The endurance of this particular fan of the Transformers films has apparently, finally, run out.
It is the end. With Optimus Prime travelling out into space looking for his creators, Earth sees the return of Decepticon leader Megatron as well as a planet-sized menace from beyond the solar system. All that can save us is a Cybertronian relic that hasn’t been seen since the Arthurian legends.
A lot of people rightfully hate on the last three monstrously sized Transformers films, but this reviewer has stuck with them because, well, Transformers never was Shakespeare; it was dumb laser battles between giant robots that frequently turned into awesome vehicles. I had low expectations that these films were nothing but fun, Saturday morning nonsense. But this franchise needs a reboot. Right now. The Last Knight is a glowing example of a franchise burnt out of ideas.
The previous title, Transformers: Age of Extinction, saw the introduction of Cade Yeager (played by Mark Wahlberg) and numerous new Autobot heroes (Drift, Crosshairs, Hound and the Dinobots) and was even considered by director Michael Bay as a “start of a new trilogy”. Megatron died for the second time in the third film, Dark of the Moon, but was resurrected in the fourth as Galvatron, with an awful new look and a stupid particle transformation sequence.
Why am I getting into these details? Well. The Last Knight features Megatron. Who is not Galvatron, and looks nothing like what he did before, and now turns into a jet, with no mention of Galvatron.
You might say, Cinema Cocoa, stop overthinking continuity in a Transformers film! But it gets worse…
Spoilers, if anyone cares, lie beyond.
By the gods… this is the fifth entry in this series, and we are still doing the same plot. This is the end of the world, yet there’s so little weight given to any piece of information; the film is so doggedly determined to race at breakneck speeds you barely know what’s happening. So, Optimus is brainwashed by a Quintesson (they are the creators of the Transformers in the original cartoon), only not the same fleshy Quintessons hinted at in AoE (yet more continuity errors) to get “the staff”, I don’t think it even had a name. Yet another magic macguffin to restore Cybertron. You know, the Transformers’ homeworld, the same one that supposedly died along with the All-Spark back in 2007, or was again destroyed when Sentinel Prime attempted to teleport it to Earth in 2011. More continuity errors.
But it doesn’t stop there, apparently the reason Transformers keep coming here, is because Earth… wait for it… is Unicron. A Transformer. Now… The All-Spark came here by chance, and Unicron would’ve reacted to the literal heart of Cybertron landing on him. The Fallen was going to destroy Earth by consuming The Sun. Sentinel Prime was going to destroy Earth to rebuild Cybertron. Weren’t those Quintessons in AoE who came to primordial Earth to make Transformium out of the planet’s base materials?? None of these characters noticed that Earth itself is a godlike Transformer??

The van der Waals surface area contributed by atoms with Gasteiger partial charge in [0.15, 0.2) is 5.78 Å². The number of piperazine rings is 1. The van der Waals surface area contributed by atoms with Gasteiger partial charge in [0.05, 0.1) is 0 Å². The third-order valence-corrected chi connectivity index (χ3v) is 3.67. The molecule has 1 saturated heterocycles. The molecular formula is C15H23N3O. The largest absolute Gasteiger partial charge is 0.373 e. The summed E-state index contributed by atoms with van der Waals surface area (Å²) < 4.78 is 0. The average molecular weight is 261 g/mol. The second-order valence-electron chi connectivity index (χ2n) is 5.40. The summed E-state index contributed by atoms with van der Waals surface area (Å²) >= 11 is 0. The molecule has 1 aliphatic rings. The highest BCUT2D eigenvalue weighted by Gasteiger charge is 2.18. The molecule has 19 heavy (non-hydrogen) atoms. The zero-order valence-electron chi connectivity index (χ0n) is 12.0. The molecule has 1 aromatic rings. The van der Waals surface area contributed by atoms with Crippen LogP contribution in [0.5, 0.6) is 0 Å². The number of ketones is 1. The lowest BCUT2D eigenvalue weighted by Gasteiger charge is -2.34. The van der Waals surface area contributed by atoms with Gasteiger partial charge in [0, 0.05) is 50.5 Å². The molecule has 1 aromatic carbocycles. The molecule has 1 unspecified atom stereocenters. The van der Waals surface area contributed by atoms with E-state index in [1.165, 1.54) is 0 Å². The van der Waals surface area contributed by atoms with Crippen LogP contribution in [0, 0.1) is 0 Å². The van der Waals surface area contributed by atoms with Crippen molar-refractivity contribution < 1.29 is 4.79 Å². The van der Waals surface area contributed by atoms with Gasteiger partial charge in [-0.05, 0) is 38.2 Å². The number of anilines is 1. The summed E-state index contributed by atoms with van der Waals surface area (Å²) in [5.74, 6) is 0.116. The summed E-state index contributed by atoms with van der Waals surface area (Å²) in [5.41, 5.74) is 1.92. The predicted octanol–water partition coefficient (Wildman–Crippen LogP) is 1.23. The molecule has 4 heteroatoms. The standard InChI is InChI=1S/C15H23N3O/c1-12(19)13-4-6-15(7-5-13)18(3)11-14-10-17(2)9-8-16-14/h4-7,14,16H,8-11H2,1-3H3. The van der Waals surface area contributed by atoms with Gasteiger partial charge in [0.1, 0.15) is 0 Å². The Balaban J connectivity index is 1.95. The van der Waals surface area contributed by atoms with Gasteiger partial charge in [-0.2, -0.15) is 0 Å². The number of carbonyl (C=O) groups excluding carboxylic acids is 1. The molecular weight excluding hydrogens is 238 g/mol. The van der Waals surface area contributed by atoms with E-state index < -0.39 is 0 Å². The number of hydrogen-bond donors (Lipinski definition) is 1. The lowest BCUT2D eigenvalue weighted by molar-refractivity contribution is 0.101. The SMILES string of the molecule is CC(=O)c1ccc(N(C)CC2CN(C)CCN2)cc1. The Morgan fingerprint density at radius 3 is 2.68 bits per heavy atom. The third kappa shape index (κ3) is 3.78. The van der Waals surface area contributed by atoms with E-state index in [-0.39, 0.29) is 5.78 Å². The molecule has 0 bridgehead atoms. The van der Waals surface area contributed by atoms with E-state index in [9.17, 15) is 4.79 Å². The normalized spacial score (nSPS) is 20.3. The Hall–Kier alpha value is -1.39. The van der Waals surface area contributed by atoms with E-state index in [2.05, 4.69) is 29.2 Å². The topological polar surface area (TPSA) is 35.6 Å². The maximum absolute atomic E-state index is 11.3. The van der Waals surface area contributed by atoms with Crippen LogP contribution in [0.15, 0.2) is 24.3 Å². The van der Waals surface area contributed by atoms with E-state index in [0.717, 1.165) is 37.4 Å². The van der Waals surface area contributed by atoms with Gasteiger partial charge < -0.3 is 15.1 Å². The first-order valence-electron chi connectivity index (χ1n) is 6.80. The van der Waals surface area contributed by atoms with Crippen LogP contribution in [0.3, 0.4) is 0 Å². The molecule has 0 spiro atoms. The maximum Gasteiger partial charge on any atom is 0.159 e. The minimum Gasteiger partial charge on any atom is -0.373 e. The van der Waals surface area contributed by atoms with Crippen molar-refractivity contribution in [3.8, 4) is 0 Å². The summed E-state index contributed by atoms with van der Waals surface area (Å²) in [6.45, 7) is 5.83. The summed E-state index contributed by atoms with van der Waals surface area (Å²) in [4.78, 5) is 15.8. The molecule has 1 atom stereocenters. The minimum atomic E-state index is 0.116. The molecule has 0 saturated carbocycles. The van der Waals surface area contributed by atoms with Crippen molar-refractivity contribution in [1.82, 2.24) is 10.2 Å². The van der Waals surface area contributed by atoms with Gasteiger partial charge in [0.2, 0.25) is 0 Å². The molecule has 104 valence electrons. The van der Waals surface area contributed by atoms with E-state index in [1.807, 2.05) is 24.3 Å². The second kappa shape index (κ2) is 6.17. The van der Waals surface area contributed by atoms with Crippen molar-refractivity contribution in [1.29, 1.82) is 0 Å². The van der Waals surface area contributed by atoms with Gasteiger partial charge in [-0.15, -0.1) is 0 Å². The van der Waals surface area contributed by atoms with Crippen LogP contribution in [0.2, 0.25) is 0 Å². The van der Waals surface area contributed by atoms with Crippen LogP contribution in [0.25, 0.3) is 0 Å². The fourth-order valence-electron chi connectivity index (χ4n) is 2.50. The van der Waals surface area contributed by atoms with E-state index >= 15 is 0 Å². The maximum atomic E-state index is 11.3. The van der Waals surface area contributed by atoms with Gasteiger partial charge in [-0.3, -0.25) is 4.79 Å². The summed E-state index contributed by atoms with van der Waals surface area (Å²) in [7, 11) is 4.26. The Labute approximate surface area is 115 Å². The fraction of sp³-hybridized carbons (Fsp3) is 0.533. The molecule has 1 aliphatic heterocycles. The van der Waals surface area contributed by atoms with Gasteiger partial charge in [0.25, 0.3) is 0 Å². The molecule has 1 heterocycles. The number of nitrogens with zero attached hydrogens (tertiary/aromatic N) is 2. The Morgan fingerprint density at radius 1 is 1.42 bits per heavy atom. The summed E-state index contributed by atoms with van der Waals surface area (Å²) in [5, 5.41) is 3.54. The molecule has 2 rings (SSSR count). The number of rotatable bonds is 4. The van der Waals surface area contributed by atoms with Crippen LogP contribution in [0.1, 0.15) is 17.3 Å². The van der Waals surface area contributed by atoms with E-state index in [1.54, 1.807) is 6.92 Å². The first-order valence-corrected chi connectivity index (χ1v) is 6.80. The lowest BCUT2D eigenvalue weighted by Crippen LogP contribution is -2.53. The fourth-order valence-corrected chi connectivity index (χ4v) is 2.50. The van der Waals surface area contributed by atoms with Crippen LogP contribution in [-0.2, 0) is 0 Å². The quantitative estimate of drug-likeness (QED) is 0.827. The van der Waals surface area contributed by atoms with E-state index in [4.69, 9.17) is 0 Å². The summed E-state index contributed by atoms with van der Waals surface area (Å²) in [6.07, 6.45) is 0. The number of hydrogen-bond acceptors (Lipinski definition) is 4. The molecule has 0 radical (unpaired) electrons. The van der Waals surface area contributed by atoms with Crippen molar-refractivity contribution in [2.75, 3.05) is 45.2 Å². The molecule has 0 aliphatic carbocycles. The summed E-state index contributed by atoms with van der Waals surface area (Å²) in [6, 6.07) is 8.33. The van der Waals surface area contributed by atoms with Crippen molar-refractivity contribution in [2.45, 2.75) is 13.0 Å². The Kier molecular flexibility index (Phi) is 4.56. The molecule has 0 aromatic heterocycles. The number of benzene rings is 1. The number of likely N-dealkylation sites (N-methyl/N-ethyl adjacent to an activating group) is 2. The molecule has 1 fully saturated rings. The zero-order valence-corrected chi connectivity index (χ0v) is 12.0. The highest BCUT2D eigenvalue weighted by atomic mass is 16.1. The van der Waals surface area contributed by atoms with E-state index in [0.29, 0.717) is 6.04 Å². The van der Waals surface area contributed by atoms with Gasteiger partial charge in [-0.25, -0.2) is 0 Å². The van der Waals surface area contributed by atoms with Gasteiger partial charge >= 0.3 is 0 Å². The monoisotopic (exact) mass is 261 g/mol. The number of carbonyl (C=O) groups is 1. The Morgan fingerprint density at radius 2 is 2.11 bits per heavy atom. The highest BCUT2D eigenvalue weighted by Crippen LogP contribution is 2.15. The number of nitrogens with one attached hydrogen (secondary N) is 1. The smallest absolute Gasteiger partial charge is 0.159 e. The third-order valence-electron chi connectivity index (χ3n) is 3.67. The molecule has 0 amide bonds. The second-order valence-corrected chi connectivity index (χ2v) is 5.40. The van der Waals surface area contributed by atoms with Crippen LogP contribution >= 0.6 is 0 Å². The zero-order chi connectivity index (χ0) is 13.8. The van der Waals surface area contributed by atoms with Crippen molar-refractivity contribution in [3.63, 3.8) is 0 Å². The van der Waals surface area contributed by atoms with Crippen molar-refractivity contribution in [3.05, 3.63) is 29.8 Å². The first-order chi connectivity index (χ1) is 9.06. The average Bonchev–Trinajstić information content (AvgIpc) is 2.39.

More continuity errors. Fundamental storytelling errors that, if you are like me and actually paying attention to these films, are ridiculous.
Four people wrote this film.
Nitpicking aside, good elements exist: Anthony Hopkins is in this for some reason as a wealthy British custodian of the Transformers legacy that has been going on throughout history. He seems to be having a good time. He has an advanced robot butler who gets a few funny lines and extinguishes the usual stupid Bayisms before they occur. Which was welcomed self-awareness. Laura Haddock plays our leading lady Vivian who, amazingly, is not objectified. In fact… there aren’t any half-naked women draped over motorcycles anywhere!
Indeed, there’s little obnoxious or toilet humour here, and far less product placement than in AoE (not that this is hard to do; shopping malls have less) and everything is still gorgeously over-designed. The final battle is properly huge and quite creative; it isn’t set in a city, or a forest or a desert. There’s even some scenes of Transformers interacting without human involvement and they even tried to give the Decepticons personalities! (I say tried, it felt like watching Suicide Squad again). There’s even a distinct three act structure! All of these things are technically better than Age of Extinction.
But, I am just so tired of seeing creative characters wasted on the same repetitive plot over and over. The films are virtually overwriting themselves at this point.
A film like this shouldn’t make Optimus Prime apologise. None of this is his fault.
Additional Marshmallows: I guess Galvatron just transformed himself into Megatron and in such a way his transformation sequence wasn’t particles? Or maybe this is the old Megatron from Dark of the Moon returned again and Galvatron is still out there? Sigh.